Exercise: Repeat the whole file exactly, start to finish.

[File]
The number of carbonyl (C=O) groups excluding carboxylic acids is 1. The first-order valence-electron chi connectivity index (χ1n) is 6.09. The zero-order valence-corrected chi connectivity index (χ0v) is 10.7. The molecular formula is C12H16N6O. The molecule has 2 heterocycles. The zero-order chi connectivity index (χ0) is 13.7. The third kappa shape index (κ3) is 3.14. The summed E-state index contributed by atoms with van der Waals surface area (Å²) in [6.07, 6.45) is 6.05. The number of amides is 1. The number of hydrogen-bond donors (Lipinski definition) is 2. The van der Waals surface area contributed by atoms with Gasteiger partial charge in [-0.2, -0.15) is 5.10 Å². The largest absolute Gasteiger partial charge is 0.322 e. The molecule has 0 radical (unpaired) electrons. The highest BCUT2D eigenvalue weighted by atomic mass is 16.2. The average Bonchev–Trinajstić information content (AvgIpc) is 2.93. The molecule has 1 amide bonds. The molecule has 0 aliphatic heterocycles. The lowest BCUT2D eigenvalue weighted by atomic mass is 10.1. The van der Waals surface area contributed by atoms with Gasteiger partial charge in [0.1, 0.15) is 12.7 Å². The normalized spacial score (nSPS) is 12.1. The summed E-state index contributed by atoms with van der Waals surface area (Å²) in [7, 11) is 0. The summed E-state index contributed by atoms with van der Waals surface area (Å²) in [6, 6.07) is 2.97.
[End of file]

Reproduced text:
The number of carbonyl (C=O) groups excluding carboxylic acids is 1. The first-order valence-electron chi connectivity index (χ1n) is 6.09. The zero-order valence-corrected chi connectivity index (χ0v) is 10.7. The molecular formula is C12H16N6O. The molecule has 2 heterocycles. The zero-order chi connectivity index (χ0) is 13.7. The third kappa shape index (κ3) is 3.14. The summed E-state index contributed by atoms with van der Waals surface area (Å²) in [6.07, 6.45) is 6.05. The number of amides is 1. The number of hydrogen-bond donors (Lipinski definition) is 2. The van der Waals surface area contributed by atoms with Gasteiger partial charge in [-0.2, -0.15) is 5.10 Å². The largest absolute Gasteiger partial charge is 0.322 e. The molecule has 0 radical (unpaired) electrons. The highest BCUT2D eigenvalue weighted by atomic mass is 16.2. The average Bonchev–Trinajstić information content (AvgIpc) is 2.93. The molecule has 1 amide bonds. The molecule has 0 aliphatic heterocycles. The lowest BCUT2D eigenvalue weighted by atomic mass is 10.1. The van der Waals surface area contributed by atoms with Gasteiger partial charge in [0.1, 0.15) is 12.7 Å². The normalized spacial score (nSPS) is 12.1. The summed E-state index contributed by atoms with van der Waals surface area (Å²) in [7, 11) is 0. The summed E-state index contributed by atoms with van der Waals surface area (Å²) in [6, 6.07) is 2.97.